Pencil Drawing Fundamentals –
Any scene can initially be seen as a composition of a series of forms that are all related to four basic geometric solids: the brick, the sphere, the cylinder, and the cone. In this article we will discuss the interaction of these four forms and how they can be used to create an initial good likeness of just about any scene you wish to draw.
Once you have practiced and internalized the four basic geometric forms it is possible to create a very good representation of any scene you wish to draw. It becomes a matter of putting the forms together in an acceptable manner no matter how complex the scene is.
In effect, we have reduced the enormous complexity of any natural composition to combining the four fundamental geometric forms in the correct manner.
Combining the four geometric forms in the correct manner means first of all that each separate form needs to be drawn with the correct proportions and needs to be put in the correct place.
Essentially, all you need to do is to develop your observation skills to the point that you naturally are able to correctly judge lengths, angles, distances, perspective, values, colors, etc. Of course, to help you with this task, you can also use the knowledge you have accumulated about each of those separate subjects.
In particular, you need to arrange the large basic forms so that they relate to each other in both size and position. The same sort of questions you ask when drawing a single shape should also be asked when drawing an object or scene that consists of multiple shapes: How long, wide, and deep is this form? How far away relative to this or that form? Is the relative perspective of these two or three forms consistent? In other words, you need to ask the necessary questions that uniquely lock in a specific form.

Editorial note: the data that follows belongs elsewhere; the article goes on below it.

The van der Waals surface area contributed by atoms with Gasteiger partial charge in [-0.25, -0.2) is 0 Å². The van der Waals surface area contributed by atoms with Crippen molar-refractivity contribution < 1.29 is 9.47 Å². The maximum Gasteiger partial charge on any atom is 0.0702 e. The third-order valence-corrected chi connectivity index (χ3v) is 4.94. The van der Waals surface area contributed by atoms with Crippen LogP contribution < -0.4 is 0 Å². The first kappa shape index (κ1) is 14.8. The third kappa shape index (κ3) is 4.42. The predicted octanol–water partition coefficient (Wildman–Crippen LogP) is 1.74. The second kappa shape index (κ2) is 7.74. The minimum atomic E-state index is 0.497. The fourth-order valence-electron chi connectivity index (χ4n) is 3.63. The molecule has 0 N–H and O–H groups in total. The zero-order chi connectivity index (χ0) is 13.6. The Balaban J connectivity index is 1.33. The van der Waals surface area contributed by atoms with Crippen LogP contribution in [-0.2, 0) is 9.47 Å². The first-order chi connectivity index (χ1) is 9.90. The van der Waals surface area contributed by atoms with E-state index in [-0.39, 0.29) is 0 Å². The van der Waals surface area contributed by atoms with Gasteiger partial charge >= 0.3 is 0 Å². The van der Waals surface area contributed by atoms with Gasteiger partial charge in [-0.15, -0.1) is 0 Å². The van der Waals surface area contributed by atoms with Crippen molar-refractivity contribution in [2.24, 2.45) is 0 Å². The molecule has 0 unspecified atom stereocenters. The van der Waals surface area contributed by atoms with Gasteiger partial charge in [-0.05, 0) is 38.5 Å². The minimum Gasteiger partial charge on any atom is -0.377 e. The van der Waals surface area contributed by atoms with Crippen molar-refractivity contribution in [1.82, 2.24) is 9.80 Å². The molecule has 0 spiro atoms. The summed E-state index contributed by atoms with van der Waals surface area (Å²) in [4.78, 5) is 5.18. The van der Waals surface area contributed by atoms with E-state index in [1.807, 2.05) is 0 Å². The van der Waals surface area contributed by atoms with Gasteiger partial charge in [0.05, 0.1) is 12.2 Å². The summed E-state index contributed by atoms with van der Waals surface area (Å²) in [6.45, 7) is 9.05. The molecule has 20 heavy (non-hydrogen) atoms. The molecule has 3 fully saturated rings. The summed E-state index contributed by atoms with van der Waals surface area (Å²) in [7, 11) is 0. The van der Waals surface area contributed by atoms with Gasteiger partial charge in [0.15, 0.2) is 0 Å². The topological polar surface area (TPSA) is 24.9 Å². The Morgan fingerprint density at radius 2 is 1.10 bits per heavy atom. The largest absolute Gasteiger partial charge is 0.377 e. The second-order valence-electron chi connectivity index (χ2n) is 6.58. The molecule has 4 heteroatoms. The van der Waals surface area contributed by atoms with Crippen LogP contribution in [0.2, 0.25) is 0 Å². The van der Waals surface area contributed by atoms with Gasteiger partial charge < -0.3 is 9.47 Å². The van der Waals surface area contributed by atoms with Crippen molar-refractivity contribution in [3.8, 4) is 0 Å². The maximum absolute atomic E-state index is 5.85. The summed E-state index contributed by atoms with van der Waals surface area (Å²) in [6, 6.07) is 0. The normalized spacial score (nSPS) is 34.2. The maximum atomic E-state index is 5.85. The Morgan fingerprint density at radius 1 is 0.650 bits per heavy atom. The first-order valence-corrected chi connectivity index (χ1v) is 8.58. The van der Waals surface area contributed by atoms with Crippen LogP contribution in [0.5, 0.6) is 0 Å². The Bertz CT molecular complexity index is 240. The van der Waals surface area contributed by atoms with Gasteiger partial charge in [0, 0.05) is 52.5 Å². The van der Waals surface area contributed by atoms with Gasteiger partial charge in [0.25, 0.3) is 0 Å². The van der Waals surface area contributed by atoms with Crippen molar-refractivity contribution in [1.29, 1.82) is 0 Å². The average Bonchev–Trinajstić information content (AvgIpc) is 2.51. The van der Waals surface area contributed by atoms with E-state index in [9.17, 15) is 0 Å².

Use the trial and error method to find the correct proportions of the basic forms by using corrective lines. Do not erase those extra lines because you can use them as aides to relate one form to the next. Make sure you draw lightly so you can always erase your lines without leaving indentations. In the beginning, once you feel that you have your proportions right, you may even want to redo your drawing on a new sheet and only reproduce the correct lines. Once you have experience you will notice that you will draw fewer and fewer of these corrective lines.
Another important issue concerning the putting together of the four basic forms has to do with the intersection of these forms. Many times, two or more basic forms will overlap. The important thing here is that you should carefully observe where the overlap begins and where it ends.
An often useful technique is to draw the complete form even though part of it is obscured by another form. This way it is easier to tell where one shape should end and the other should begin. Also, it will help you to avoid drawing physically impossible arrangements. With that I mean that you should avoid breaking a very basic law of nature: Two objects cannot occupy (not even partially) the same place in space.
This is a mistake beginning draftspersons make often. This is obviously a consequence of faulty observation or faulty rendering. For example, a cup and its saucer are often drawn as if the saucer cuts through the cup somewhere in the region that is not drawn. Or, say two vases that overlap are sometimes drawn in such a way that if you logically follow the curves that the two vases must necessarily intersect which, of course, is physically not possible.
It does not hurt to repeat one more time that correct observation is the name of the game. As we have demonstrated, there are many crutches we can use to great benefit, but in the end, the goal is to get rid of all these aids and draw directly from correct observation. And this is not only true for the geometric aspects of a drawing but also for all other aspects such as lighting (values), color, etc.
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